4.8.1: For 12, (a) determine a basis for rowspace(A) and make a sketch of ...
 4.8.2: For 12, (a) determine a basis for rowspace(A) and make a sketch of ...
 4.8.3: For 39, (a) find n such that rowspace(A) is a subspace of Rn, and d...
 4.8.4: For 39, (a) find n such that rowspace(A) is a subspace of Rn, and d...
 4.8.5: For 39, (a) find n such that rowspace(A) is a subspace of Rn, and d...
 4.8.6: For 39, (a) find n such that rowspace(A) is a subspace of Rn, and d...
 4.8.7: For 39, (a) find n such that rowspace(A) is a subspace of Rn, and d...
 4.8.8: For 39, (a) find n such that rowspace(A) is a subspace of Rn, and d...
 4.8.9: For 39, (a) find n such that rowspace(A) is a subspace of Rn, and d...
 4.8.10: For 1013, determine a basis for the subspace of Rn spanned by the g...
 4.8.11: For 1013, determine a basis for the subspace of Rn spanned by the g...
 4.8.12: For 1013, determine a basis for the subspace of Rn spanned by the g...
 4.8.13: For 1013, determine a basis for the subspace of Rn spanned by the g...
 4.8.14: Let A = 124 5 11 21 3 7 13 . (a) Find a basis for rowspace(A) and c...
 4.8.15: Give an example of a square matrix A whose row space and column spa...
 4.8.16: Give examples to show how each type of elementary row operation app...
 4.8.17: Let A be an m n matrix with colspace(A) = nullspace(A). Prove that ...
 4.8.18: Let A be an n n matrix with rowspace(A) = nullspace(A). Prove that ...
Solutions for Chapter 4.8: Row Space and Column Space
Full solutions for Differential Equations  4th Edition
ISBN: 9780321964670
Solutions for Chapter 4.8: Row Space and Column Space
Get Full SolutionsThis textbook survival guide was created for the textbook: Differential Equations, edition: 4. Differential Equations was written by and is associated to the ISBN: 9780321964670. Chapter 4.8: Row Space and Column Space includes 18 full stepbystep solutions. Since 18 problems in chapter 4.8: Row Space and Column Space have been answered, more than 20211 students have viewed full stepbystep solutions from this chapter. This expansive textbook survival guide covers the following chapters and their solutions.

CayleyHamilton Theorem.
peA) = det(A  AI) has peA) = zero matrix.

Change of basis matrix M.
The old basis vectors v j are combinations L mij Wi of the new basis vectors. The coordinates of CI VI + ... + cnvn = dl wI + ... + dn Wn are related by d = M c. (For n = 2 set VI = mll WI +m21 W2, V2 = m12WI +m22w2.)

Characteristic equation det(A  AI) = O.
The n roots are the eigenvalues of A.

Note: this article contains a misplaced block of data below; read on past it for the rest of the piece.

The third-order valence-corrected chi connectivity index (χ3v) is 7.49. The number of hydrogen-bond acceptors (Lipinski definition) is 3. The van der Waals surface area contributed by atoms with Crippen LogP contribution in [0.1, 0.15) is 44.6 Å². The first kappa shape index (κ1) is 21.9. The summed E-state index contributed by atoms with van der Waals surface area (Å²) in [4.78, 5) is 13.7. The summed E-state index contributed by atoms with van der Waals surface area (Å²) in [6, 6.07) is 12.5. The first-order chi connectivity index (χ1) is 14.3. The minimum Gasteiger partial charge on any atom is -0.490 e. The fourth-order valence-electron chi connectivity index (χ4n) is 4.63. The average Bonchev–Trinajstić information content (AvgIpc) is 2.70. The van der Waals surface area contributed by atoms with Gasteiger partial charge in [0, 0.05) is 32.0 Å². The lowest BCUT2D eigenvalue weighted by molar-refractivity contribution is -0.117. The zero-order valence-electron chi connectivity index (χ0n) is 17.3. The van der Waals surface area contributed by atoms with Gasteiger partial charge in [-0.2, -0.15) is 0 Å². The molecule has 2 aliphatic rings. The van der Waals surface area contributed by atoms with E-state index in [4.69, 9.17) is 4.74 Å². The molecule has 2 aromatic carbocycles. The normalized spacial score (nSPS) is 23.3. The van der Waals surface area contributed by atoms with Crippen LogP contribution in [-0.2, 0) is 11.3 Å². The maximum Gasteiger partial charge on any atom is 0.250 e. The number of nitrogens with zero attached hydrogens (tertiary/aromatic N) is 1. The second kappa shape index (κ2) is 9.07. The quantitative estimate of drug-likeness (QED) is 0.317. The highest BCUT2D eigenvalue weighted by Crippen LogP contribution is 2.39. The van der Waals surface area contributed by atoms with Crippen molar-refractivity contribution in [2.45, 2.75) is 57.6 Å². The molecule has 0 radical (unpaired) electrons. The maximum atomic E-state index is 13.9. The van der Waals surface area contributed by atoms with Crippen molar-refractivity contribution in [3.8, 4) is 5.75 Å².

Circulant matrix C.
Constant diagonals wrap around as in cyclic shift S. Every circulant is Col + CIS + ... + Cn_lSn  l . Cx = convolution c * x. Eigenvectors in F.

Diagonalization
A = S1 AS. A = eigenvalue matrix and S = eigenvector matrix of A. A must have n independent eigenvectors to make S invertible. All Ak = SA k SI.

Dot product = Inner product x T y = XI Y 1 + ... + Xn Yn.
Complex dot product is x T Y . Perpendicular vectors have x T y = O. (AB)ij = (row i of A)T(column j of B).

Fourier matrix F.
Entries Fjk = e21Cijk/n give orthogonal columns FT F = nI. Then y = Fe is the (inverse) Discrete Fourier Transform Y j = L cke21Cijk/n.

Identity matrix I (or In).
Diagonal entries = 1, offdiagonal entries = 0.

Krylov subspace Kj(A, b).
The subspace spanned by b, Ab, ... , AjIb. Numerical methods approximate A I b by x j with residual b  Ax j in this subspace. A good basis for K j requires only multiplication by A at each step.

Left inverse A+.
If A has full column rank n, then A+ = (AT A)I AT has A+ A = In.

Length II x II.
Square root of x T x (Pythagoras in n dimensions).

Matrix multiplication AB.
The i, j entry of AB is (row i of A)·(column j of B) = L aikbkj. By columns: Column j of AB = A times column j of B. By rows: row i of A multiplies B. Columns times rows: AB = sum of (column k)(row k). All these equivalent definitions come from the rule that A B times x equals A times B x .

Orthogonal matrix Q.
Square matrix with orthonormal columns, so QT = Ql. Preserves length and angles, IIQxll = IIxll and (QX)T(Qy) = xTy. AlllAI = 1, with orthogonal eigenvectors. Examples: Rotation, reflection, permutation.

Reduced row echelon form R = rref(A).
Pivots = 1; zeros above and below pivots; the r nonzero rows of R give a basis for the row space of A.

Rotation matrix
R = [~ CS ] rotates the plane by () and R 1 = RT rotates back by (). Eigenvalues are eiO and eiO , eigenvectors are (1, ±i). c, s = cos (), sin ().

Solvable system Ax = b.
The right side b is in the column space of A.

Stiffness matrix
If x gives the movements of the nodes, K x gives the internal forces. K = ATe A where C has spring constants from Hooke's Law and Ax = stretching.

Vector space V.
Set of vectors such that all combinations cv + d w remain within V. Eight required rules are given in Section 3.1 for scalars c, d and vectors v, w.

Vector v in Rn.
Sequence of n real numbers v = (VI, ... , Vn) = point in Rn.

Wavelets Wjk(t).
Stretch and shift the time axis to create Wjk(t) = woo(2j t  k).